How important is it for scientists to communicate about their work?

Science literacy is really important. It’s important for everybody, not just scientists, to have a grasp on all the ways that science is in their lives, so that they can have an informed opinion about it. Whether they like it or not, science will have an effect on their life. Climate, or medicine, or technology—all these things are in their life. To have that sort of general audience writing makes this accessible to people. The more technical stuff is very jargon-y. People are really smart, but you have to talk to them in the language they understand. The high-level stuff is important too, for people at high levels to talk to each other. I think that scientists are not always trained to talk to different audiences. I know a lot of scientists who are great communicators, and a know that a lot of scientist work at it, but I would definitely say that a lot of scientists have challenges with communication.

What are your thoughts on the general state of communication in the U.S.?

There’s a very rich science communication environment because of the Internet, right now. There’s lots of really cool YouTube shows, lots of very cool online magazines, different outlets. I think the business model for science communication is evolving, so you’ll see these places coming out with paywalls. What was formerly free is not sustainable anymore. I totally get why there are paywalls, because writers need to get paid for their work. But I also think that science communication should be broadly accessible to people. Regardless, I see a lot of very talented writers out there and a lot of really cool publications. I don’t lack things to read.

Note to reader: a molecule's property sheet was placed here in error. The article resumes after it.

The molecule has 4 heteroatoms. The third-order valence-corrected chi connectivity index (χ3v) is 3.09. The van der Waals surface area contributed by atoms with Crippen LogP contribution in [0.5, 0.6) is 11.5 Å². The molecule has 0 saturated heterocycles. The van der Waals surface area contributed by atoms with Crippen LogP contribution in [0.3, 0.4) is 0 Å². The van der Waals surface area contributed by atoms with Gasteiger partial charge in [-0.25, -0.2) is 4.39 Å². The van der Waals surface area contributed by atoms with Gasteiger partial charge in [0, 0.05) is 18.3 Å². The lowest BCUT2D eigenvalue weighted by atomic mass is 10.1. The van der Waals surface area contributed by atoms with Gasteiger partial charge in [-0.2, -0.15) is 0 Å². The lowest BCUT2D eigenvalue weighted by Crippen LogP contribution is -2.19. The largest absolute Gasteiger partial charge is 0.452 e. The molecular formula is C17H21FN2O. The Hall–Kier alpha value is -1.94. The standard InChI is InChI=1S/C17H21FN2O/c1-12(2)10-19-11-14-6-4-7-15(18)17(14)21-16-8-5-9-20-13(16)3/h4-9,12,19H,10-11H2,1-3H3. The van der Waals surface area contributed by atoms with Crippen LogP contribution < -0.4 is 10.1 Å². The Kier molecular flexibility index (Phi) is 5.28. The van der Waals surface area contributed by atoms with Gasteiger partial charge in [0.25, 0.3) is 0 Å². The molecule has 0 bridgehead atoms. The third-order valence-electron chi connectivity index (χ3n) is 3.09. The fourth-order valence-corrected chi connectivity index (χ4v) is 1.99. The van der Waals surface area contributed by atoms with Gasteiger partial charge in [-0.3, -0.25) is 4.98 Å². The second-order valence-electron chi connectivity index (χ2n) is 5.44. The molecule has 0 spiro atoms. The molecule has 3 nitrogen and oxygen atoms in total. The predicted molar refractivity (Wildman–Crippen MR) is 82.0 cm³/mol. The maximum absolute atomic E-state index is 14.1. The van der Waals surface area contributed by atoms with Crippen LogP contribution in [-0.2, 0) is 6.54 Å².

Is there anything you would change about the way we communicate science?

It would be cool if scientific publications would have more open access journal articles. I know that money is the issue there, but it would be really cool if the peer-reviewed journals could be accessible to everybody. There are so many types of science communication. I’m of the mind that the more writing the better. People will find the good stuff. would be nice if there was more time and money for a more robust fact checking system. There are subpar blogs and things that just aren’t fact checked. I’ve written plenty of things that are not fact checked, and sometimes I have to do error corrections and retractions. It’s really not the norm for online news.

With that in mind, where do you see science communication going in the future?

What I do is find interesting stories and characters or experiments that will catch people’s attention. In terms of what other people can do… when I was a graduate student, we would always go and volunteer at science fairs. I think things like science fairs are really important for kids to get interested in science. Citizen science gives people a basic language to talk about. If I’m describing something like an electrostatic phenomenon, I can use the example of rubbing a balloon on someone’s head, since people know that. When I make these analogies, I have to assume that people already know the references. The more science education they have, the more types of references I can make to then explain a more complicated phenomenon. It lays the groundwork for people to understand more complicated things later.

This interview was conducted via Zoom | Photo by Karlis Reimanis on Unsplash